Kieran: Can you talk about some of the questions they asked? What were they focused on for your company?

Sloane: Yeah, so they have a very robust engineering and scientific team. They vet the science and the hardware behind your innovation. That looked like really explaining the patents we filed so far, why that was defensible technology, and where we plan to go with our patent strategy. Also, we discussed how the HAX engineering team could help us advance the technology more quickly. 

Kieran: You mentioned that HAX is a long-term program. So does that mean you are still in the program, or have you graduated and moved on?

Sloane: No, we’re still in the program and based out of the HAX offices. We fully anticipate a long-term relationship, which is pretty special about how SOSV invests in companies.

Kieran: How are you using the program? Who are you working with? What resources are you taking advantage of?

Sloane: So, Leo Chen is the Program Director at HAX. He manages several teams, but we meet with him on either a weekly or bi-weekly basis. We were initially three co-founders; we’ve since added a fourth employee, and we’re hiring two more right now. That’s all on the R&D side. So, Leo helps me a bit on the business side and project management. They are also helping us build one of our device’s circuit boards now. My engineer works very closely with a HAX-employed engineer. Then, we also have sort of a regular cadence check-ins with Duncan, the Managing Director of HAX. He cultivates relationships with different investment firms, helps us shape the overall strategy and vision, and helps us think about the next round of funding, such as how we refine our pitch and our strategy of which investment firms are most advantageous for us to go after.

Kieran: That’s one of the things that I noticed when I was looking at HAX. They have their team, and they work alongside you. You mentioned their engineer helping your team member. How do they allocate resources?

Sloane: They make the entire team available to you. They have people in Newark. They also have engineers in India. They have supply chain individuals who can help you source different parts. The other key resource is in that office in Newark; they have 3D printers, lathes, soldering, and a PCB prototyping facility. They are also building a wet lab with high-performance equipment like chromatography and fume hoods. Dr. Susan Schofer is leading that effort. They actually have a Chief Scientific Officer. She holds a Ph.D. and has done lab science for a long time. So, they make sure that their teams are well supported from a scientific and engineering perspective. Regarding how they allocate resources, you have to speak up and effectively communicate your needs. They’ve always made time for the teams that they support.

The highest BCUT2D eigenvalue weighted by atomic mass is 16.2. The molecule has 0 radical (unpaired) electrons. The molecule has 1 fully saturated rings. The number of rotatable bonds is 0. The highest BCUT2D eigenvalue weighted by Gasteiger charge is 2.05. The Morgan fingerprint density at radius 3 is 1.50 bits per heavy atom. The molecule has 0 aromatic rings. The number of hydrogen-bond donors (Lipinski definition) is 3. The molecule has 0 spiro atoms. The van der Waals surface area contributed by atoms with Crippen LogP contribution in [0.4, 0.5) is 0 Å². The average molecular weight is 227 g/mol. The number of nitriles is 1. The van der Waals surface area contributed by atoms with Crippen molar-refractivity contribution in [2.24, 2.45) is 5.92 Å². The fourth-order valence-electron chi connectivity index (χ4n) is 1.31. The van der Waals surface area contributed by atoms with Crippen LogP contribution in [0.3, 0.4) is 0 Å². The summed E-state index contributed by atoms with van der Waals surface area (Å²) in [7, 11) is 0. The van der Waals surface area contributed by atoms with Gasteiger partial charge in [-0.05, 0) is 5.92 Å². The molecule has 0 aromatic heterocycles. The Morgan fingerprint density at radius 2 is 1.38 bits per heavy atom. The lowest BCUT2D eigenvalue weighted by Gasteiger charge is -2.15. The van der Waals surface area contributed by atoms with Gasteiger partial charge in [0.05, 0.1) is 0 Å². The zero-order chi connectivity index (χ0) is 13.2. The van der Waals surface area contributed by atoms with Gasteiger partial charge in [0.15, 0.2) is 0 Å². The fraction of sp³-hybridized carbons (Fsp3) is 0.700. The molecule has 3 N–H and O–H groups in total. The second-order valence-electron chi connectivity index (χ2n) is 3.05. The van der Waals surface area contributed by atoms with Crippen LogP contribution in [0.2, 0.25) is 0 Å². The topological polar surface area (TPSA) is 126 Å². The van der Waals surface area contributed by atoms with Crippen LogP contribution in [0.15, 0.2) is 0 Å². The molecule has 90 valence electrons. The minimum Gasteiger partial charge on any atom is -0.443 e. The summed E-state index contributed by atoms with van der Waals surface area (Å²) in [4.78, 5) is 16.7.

Kieran: What does the endpoint of the program look like?

Sloane: There have been HAX companies that joined in 2018 that are still in the Newark offices. They won’t lead your next round, but they will follow on. I think the informal agreement is that once you get too big for the space, you need to move out.

Kieran: You mentioned they won’t lead your next round but will follow on. Do they still do Demo Days? Or how do they support companies with fundraising?

Sloane: They haven’t done Demo Days in Newark so far. I think there are plans in the work. The Newark location is still pretty new, and they’re building it out. Initially, teams went over to their Shenzhen location in China. Since they are bringing everything back to Newark, I think there are plans to do a Demo Day and build up the Newark ecosystem more. But that would be a better question for the program team.

Kieran: HAX invests $250,000 into companies accepted into the program. It’s broken down into $150K in cash and $100K in in-kind support, which covers their team, facilities, and equipment. What are the terms of the investment?